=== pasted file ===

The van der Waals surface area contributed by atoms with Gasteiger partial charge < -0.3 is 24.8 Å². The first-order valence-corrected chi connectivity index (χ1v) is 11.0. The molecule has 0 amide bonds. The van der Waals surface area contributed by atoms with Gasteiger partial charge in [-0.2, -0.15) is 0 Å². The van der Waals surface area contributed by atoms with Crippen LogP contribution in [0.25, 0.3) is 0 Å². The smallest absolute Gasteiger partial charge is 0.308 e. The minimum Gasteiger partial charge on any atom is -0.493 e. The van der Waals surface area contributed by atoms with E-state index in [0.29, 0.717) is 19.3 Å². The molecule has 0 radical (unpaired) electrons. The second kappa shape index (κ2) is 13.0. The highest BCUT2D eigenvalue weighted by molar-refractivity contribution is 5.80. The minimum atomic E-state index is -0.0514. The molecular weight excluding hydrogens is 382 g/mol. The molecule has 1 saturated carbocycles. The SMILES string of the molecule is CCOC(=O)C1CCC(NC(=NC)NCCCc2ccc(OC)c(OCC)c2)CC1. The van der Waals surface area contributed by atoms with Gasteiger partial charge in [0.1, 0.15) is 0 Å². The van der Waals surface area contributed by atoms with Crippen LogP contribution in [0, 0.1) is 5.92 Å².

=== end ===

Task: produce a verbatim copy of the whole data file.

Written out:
The van der Waals surface area contributed by atoms with Gasteiger partial charge < -0.3 is 24.8 Å². The first-order valence-corrected chi connectivity index (χ1v) is 11.0. The molecule has 0 amide bonds. The van der Waals surface area contributed by atoms with Gasteiger partial charge in [-0.2, -0.15) is 0 Å². The van der Waals surface area contributed by atoms with Crippen LogP contribution in [0.25, 0.3) is 0 Å². The smallest absolute Gasteiger partial charge is 0.308 e. The minimum Gasteiger partial charge on any atom is -0.493 e. The van der Waals surface area contributed by atoms with E-state index in [0.29, 0.717) is 19.3 Å². The molecule has 0 radical (unpaired) electrons. The second kappa shape index (κ2) is 13.0. The highest BCUT2D eigenvalue weighted by molar-refractivity contribution is 5.80. The minimum atomic E-state index is -0.0514. The molecular weight excluding hydrogens is 382 g/mol. The molecule has 1 saturated carbocycles. The SMILES string of the molecule is CCOC(=O)C1CCC(NC(=NC)NCCCc2ccc(OC)c(OCC)c2)CC1. The van der Waals surface area contributed by atoms with Gasteiger partial charge in [0.1, 0.15) is 0 Å². The van der Waals surface area contributed by atoms with Crippen LogP contribution in [0, 0.1) is 5.92 Å².